 In the above example essnasu32s0:/vol/dev2/alicedev8/db file system asvc_t is 55 ms and %b (busy) is 100 % that
means system is running with poor IO performance.

 If you see like this first we need to find out what are the instances are resides in that file system then what are the
processes on that instances performing more IO activity


Instance Tuning: Examine OS: Detecting I/O
Bottlenecks
 i/o wait events are db file sequential read, db file
scattered read, db file single write and db file parallel
write. These are all events corresponding to i/os
performed against the data file headers, control files or
data files

 If any of these wait events correspond to high average
time in AWR then investigate the problem

 Check v$sqlarea and sort sql’s by disk reads to find out
oracle sessions doing physical reads

 OEM will help in identifying such sql statements
Instance Tuning: Examine OS: Detecting Memory
Bottlenecks
 vmstat –S 5 1

essappu41:/apps/alice/aliceappl/fnd/11.5.0/resource> vmstat -S 5 1
kthr memory page disk faults cpu
r b w swap free si so pi po fr de sr m0 m1 m3 m4 in sy cs us sy id
0 0 0 53270408 12000224 0 0 148 65 62 0 0 0 0 0 0 3353 7206 4838 27 5 67

 Do not go overboard on SGA sizing just to get high cache
hit ratios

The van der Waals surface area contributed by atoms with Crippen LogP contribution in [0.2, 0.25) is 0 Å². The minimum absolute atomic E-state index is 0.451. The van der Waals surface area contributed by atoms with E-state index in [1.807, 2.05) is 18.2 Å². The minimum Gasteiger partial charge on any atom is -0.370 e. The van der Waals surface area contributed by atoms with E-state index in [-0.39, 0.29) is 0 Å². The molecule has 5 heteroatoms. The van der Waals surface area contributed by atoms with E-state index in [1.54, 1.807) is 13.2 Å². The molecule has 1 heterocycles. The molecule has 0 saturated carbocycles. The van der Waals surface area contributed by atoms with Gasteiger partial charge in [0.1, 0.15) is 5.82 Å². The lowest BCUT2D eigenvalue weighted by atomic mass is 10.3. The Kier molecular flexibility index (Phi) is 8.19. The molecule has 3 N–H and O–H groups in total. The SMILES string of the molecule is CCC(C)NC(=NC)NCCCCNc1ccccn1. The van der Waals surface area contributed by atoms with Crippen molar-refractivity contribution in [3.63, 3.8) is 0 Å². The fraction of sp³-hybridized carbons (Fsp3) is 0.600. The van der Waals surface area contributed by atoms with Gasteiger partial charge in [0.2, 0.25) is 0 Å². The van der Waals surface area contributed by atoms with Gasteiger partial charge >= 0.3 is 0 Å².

 An example – One interface program run was performing
poor. To attain high library cache hit ratios, sga (shared
pool) was increased to 2gb. On examination, severe
library latch contention was found. Cause was lack of bind
variable usage. On fixing the application, system
performance came right back.
Instance Tuning: Examine OS: Detecting Network
Bottlenecks
 Look at the network round trip ping times. (Ping, Tracert on Windows,
TraceRoute on Unix)
C:\Documents and Settings\kmra>tracert essdbpu51.emrsn.com
Tracing route to essdbpu51.emrsn.com [10.237.129.81] over a maximum of 30 hops:
1 <1 ms <1 ms <1 ms 142.176.225.1
2 26 ms 26 ms 24 ms 10.140.47.193
3 27 ms 27 ms 26 ms 10.140.33.5
4 28 ms 28 ms 29 ms 152.162.104.121
5 240 ms 240 ms 240 ms 152.162.102.182
6 254 ms 254 ms 255 ms 172.21.250.169
7 264 ms 281 ms 290 ms 172.21.250.222
8 255 ms 254 ms 255 ms 10.237.133.194
9 256 ms 256 ms 257 ms essdbpu51.emrsn.com [10.237.129.81]
Trace complete.

 If the network is causing large delays in response time, then involve
network admin to find out possible causes
 Conversion programs need to be tested in similar network as production
◦ Example – One conversion program was using db links to transfer data. Program
was tested on test servers located in same data center. When this program ran in
production, severe performance hit was found. On investigation when we did ping
from one production server to another, there was large delay in response time as
these two production servers were located in different data centers.
Instance Tuning: Examine Oracle: Detecting
Oracle Bottlenecks
 Oracle Statistics are examined and cross-referenced
with OS Stats